Dear SIG members
The proposal "Amending APNIC's lame DNS reverse delegation policy" has been sent to the Policy SIG for review. It will be presented at the Policy SIG at APNIC 22 in Kaohsiung, Taiwan, 4-8 September 2006. You are invited to review and comment on the proposal on the mailing list before the meeting.
The proposal's history can be found at:
Toshiyuki Hosaka Policy SIG firstname.lastname@example.org
prop-038-v001: Amending APNIC's lame DNS reverse delegation policy ________________________________________________________________________
Author: Terry Manderson, APNIC email@example.com
Date: 7 August 2006
Introduction ------------ This is a proposal to modify APNIC's existing method for identifying and removing lame DNS reverse delegations, by adopting a definition of lameness that is consistent with generally-accepted best practice and other RIRs (where relevant).
This proposal supersedes the previously adopted proposal, "prop-004-v001: A proposal for sweeping lame DNS reverse delegations".
Proposal summary ---------------- The APNIC Secretariat will check DNS reverse delegations to ensure that:
- a delegated nameserver provides a valid answer for a SOA record of the domain - the answer returned is authoritative (AA bit set)
The APNIC Secretariat will monitor all delegated nameservers in all relevant zones for lameness by way of UDP DNS query using the checks described above. If these checks fail then the delegation will be removed from the parent zone after reasonable attempts have been made to contact the domain contacts.
Situation in other RIRs -----------------------
LACNIC is actively monitoring and correcting reverse delegations in its region, according to the following test:
"A DNS server registered in LACNIC's system shall be considered to have Lame Delegation problems if a query of the SOA record of the DNS server does not provide an authoritative answer for said record."
ARIN is actively monitoring and correcting reverse delegations in its region, according to the following test:
"A name server is tested by asking for data that has to be present in a zone, the script requests the SOA resource record. If the name server responds with a positive answer and claims to be authoritative, the name server is okay for that zone. Any other answer indicates that the name server is lame for the tested zone."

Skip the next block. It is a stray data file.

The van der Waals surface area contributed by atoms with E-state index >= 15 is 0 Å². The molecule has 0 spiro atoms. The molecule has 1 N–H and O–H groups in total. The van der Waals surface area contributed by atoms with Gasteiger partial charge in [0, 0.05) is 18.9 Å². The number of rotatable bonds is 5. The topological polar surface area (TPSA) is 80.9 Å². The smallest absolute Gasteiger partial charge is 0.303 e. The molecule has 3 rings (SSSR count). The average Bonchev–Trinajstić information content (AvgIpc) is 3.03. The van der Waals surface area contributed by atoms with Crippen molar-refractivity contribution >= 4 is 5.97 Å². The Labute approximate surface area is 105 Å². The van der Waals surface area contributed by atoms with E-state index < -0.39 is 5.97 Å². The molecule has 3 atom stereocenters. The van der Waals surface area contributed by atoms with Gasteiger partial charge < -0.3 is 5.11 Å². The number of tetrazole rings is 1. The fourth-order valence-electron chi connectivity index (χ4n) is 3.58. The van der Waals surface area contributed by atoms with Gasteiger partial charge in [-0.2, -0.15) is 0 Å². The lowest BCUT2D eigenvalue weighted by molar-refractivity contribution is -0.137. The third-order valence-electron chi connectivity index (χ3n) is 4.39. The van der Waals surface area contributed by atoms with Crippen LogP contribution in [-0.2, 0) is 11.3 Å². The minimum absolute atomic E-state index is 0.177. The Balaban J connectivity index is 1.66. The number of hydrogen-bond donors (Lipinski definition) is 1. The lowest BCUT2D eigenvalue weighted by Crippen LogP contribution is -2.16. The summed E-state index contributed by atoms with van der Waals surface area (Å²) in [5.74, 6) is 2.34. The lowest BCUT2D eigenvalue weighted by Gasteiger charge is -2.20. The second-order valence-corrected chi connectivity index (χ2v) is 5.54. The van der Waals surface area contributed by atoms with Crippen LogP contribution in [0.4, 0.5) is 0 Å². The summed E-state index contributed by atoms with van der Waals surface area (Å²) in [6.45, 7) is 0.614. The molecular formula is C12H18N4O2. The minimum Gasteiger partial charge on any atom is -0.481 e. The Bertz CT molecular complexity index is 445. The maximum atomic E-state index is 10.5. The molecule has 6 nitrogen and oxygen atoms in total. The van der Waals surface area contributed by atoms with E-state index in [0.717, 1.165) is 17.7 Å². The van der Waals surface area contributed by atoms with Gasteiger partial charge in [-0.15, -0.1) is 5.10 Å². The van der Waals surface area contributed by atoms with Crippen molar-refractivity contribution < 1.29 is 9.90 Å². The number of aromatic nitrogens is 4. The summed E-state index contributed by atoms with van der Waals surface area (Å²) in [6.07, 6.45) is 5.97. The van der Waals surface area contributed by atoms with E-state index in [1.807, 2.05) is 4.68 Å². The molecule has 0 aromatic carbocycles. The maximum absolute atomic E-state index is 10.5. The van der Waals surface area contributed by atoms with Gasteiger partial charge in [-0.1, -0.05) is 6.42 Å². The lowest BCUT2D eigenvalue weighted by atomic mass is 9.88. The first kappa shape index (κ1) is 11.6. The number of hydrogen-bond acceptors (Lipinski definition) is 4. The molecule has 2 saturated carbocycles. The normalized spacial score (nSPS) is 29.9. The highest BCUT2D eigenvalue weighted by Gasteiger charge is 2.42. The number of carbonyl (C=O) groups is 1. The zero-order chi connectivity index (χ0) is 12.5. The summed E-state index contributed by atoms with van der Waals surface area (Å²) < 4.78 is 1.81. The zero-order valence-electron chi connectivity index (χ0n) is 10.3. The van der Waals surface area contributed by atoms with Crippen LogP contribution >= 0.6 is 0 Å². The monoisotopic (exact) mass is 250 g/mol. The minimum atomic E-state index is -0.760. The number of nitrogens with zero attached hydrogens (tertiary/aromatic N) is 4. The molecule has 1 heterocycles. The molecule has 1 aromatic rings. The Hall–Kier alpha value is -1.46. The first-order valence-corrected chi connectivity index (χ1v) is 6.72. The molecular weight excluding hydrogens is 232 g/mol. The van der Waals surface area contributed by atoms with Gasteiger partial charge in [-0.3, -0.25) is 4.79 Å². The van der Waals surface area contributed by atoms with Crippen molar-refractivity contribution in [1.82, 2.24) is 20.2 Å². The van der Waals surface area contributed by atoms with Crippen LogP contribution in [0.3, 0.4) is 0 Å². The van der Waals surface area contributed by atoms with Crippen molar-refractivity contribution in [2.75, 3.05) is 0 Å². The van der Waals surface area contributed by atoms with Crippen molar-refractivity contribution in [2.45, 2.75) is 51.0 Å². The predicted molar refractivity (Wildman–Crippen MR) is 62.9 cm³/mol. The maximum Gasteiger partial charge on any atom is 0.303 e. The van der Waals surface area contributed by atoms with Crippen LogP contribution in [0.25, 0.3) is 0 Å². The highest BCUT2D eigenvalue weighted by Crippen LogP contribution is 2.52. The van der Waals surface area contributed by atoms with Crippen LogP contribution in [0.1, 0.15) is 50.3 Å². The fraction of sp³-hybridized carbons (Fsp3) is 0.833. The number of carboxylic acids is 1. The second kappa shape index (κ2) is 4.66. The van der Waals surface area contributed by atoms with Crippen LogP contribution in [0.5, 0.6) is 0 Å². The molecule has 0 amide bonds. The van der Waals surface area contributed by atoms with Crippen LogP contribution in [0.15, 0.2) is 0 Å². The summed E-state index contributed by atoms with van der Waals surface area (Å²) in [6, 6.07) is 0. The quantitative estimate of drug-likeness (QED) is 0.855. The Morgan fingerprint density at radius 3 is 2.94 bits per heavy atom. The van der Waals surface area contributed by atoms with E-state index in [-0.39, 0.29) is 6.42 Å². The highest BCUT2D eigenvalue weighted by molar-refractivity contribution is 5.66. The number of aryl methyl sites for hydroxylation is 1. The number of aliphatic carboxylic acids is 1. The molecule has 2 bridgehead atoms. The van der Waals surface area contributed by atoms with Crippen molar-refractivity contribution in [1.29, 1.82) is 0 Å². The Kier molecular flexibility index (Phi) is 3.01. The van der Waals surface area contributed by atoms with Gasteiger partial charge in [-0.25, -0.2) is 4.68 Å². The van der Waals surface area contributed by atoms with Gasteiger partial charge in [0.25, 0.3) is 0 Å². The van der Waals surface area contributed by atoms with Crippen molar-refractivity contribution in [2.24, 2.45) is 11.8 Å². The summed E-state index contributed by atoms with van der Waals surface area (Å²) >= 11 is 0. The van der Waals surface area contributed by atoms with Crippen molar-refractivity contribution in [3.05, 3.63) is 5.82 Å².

The RIPE community is currently discussing the issue of monitoring and correcting reverse delegations in its region:
No activities or policies on lame delegations have been published by AfriNIC.
Proposal details ----------------
APNIC already has an active lame DNS policy; this proposal is to amend the existing policy by adopting a definition of lameness that is consistent with generally-accepted best practice and other RIRs.
Under this proposal, a DNS reverse delegation will be considered lame if a delegated nameserver for a domain fails to return a valid authoritative answer for the domain’s SOA.
Two weeks after EC approval the APNIC Secretariat will apply a reverse delegation monitoring procedure which checks that:
- a delegated nameserver of a domain provides a valid answer for the SOA record - the answer returned is authoritative (AA bit set)
The data in the SOA will not be checked for consistency between nameservers (that is, the zone serial will not be checked to see if it is synchronised with other nameservers).
Once the delegation has been identified as lame, the Secretariat will follow a procedure which includes:
- confirming the delegation is lame - making reasonable attempts to contact the domain contacts
This operational procedure will be posted on the APNIC website prior to implementation and updated by the APNIC Secretariat as required.
Once the delegation has been removed it can only be re-enabled by an authorised resource holder.
Advantages and disadvantages of adopting the proposed policy ------------------------------------------------------------
This policy brings APNIC in line with the majority of other RIRs on the view of lame DNS and what is currently considered best practice.
Effect on APNIC members -----------------------
Members will not see any adverse effects of this policy.
Effect on NIRs --------------
NIRs may need to consider their current mechanisms for maintaining and checking DNS delegations.
APNIC, A proposal for sweeping lame DNS reverse delegations http://www.apnic.net/docs/policy/proposals/prop-004-v001.html